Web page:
You could also look at the way that right now, decisions are being made in government and local authorities that are making deaf children’s lives much harder in areas like education, audiology, transport, social care, benefits and equipment (see the National Deaf Children’s Society’s cuts map here).
These are just some of the barriers deaf children can face. But crucially, they’re barriers in the hands of the rest of society – parents, educationalists, and politicians. They’re things that are in society’s power to change. And they’re not reason enough – anywhere near reason enough – to suggest that a deaf life might not be worth living.
Because deaf people, despite those barriers, keep achieving. In education, at work, on a social level, as parents, as friends, as a community. Just think what more we could achieve as more of those barriers – that many are currently campaigning against – come down.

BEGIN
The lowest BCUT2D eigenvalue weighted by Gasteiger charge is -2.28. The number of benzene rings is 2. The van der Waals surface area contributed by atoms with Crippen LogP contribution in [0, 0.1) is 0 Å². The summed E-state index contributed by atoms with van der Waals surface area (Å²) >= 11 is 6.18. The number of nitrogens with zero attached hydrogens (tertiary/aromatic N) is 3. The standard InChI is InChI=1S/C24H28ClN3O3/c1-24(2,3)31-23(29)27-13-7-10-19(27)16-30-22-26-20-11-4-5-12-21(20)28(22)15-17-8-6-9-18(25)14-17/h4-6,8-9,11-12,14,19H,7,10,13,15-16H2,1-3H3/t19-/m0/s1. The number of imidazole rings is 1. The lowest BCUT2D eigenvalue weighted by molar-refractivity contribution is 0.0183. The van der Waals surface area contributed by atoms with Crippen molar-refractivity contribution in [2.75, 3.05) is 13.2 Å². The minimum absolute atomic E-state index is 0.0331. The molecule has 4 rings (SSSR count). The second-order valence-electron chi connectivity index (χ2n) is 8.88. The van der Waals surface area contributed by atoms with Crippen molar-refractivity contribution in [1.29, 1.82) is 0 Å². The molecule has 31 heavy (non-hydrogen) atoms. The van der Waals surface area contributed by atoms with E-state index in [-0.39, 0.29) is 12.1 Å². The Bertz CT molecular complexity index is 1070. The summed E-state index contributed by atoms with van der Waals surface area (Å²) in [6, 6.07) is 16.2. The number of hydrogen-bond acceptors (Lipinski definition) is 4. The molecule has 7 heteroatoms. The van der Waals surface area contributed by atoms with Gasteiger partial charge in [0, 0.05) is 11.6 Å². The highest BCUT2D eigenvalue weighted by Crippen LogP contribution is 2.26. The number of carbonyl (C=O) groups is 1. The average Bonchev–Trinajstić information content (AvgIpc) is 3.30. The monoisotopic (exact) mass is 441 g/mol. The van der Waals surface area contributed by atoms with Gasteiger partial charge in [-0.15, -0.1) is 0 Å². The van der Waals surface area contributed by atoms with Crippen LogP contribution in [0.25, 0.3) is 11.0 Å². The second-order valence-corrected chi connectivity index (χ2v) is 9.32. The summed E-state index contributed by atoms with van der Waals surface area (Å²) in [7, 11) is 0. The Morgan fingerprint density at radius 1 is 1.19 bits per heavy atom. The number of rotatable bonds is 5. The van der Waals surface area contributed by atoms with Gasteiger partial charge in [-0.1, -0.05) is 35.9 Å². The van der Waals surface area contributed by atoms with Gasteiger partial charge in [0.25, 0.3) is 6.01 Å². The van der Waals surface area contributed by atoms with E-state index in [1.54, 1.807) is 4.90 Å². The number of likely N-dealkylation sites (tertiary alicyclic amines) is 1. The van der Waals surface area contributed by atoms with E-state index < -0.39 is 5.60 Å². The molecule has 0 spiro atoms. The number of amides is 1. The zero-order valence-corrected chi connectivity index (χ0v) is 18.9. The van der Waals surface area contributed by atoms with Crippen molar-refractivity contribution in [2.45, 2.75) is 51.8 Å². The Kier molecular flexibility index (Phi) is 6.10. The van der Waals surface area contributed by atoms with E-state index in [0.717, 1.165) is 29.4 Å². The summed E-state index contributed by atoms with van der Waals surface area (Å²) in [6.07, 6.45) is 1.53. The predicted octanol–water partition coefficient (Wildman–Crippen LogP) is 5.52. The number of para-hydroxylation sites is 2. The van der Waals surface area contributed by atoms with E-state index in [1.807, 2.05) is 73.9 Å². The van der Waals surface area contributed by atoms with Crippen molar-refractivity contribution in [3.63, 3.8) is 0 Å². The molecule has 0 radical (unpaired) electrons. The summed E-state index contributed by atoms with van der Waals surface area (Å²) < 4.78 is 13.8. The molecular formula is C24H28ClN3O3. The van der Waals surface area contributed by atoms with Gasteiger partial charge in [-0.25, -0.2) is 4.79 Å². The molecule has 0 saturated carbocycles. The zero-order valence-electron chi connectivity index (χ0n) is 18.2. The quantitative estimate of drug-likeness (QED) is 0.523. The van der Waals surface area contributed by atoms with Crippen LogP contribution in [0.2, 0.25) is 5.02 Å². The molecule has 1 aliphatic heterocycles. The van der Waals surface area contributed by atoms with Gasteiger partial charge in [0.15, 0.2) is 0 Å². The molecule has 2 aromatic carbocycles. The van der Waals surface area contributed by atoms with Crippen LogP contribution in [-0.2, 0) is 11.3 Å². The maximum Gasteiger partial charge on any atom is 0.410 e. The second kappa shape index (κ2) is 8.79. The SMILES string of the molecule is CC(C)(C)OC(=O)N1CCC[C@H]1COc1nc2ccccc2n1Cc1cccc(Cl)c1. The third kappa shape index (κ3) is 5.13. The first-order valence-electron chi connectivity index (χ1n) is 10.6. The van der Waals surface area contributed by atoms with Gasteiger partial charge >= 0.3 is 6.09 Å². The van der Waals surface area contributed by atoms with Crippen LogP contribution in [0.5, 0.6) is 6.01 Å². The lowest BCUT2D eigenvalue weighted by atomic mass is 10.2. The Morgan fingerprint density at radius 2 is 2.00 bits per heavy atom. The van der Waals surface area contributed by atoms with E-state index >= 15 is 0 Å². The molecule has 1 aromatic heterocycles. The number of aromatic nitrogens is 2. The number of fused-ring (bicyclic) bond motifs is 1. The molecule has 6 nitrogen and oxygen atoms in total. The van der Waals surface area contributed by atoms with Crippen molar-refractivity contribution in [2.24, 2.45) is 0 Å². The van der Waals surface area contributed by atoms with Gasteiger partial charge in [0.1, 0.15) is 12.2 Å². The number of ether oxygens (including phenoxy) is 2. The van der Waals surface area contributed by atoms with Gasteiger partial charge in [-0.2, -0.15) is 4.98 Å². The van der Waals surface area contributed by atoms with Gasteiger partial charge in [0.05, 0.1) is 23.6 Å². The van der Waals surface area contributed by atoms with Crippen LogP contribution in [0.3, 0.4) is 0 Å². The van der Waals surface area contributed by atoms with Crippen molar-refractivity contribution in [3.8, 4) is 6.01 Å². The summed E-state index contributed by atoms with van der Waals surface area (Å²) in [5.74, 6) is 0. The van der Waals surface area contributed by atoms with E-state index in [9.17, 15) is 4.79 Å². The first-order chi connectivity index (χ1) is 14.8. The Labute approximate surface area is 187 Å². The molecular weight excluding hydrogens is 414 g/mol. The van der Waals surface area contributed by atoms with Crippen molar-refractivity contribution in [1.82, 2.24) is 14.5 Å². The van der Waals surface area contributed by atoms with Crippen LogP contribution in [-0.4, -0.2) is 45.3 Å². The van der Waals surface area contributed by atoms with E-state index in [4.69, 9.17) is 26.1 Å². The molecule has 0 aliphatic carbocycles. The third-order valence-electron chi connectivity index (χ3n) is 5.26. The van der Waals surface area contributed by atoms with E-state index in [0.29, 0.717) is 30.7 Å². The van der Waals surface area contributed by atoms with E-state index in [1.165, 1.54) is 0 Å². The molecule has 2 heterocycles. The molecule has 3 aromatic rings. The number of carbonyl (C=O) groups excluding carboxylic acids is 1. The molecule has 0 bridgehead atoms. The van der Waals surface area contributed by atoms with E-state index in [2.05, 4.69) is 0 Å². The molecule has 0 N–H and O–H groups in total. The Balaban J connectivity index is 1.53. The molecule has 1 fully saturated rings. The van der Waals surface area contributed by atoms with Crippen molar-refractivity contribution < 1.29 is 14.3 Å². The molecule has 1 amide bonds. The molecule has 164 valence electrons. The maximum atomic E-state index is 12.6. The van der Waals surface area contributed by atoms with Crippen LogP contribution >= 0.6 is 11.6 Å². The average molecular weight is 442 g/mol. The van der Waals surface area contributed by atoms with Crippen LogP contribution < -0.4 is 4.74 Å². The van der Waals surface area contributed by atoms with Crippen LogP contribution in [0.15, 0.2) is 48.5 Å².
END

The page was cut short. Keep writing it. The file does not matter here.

The prospect that in the future, as genetic testing comes in, an unborn deaf baby could be terminated because of deafness – that a parent would throw away a chance to bring that child up and learn to adapt fully to them and in doing so, experience every ounce of joy they could with a non-deaf child – to me, that’d be a long long way from common sense.
It’d be truly wrong.
Charlie Swinbourne is the editor of Limping Chicken, as well as being a journalist and award-winning scriptwriter. He writes for the Guardian and BBC Online, and as a scriptwriter, penned the films My Song, Coming Out and Four Deaf Yorkshiremen.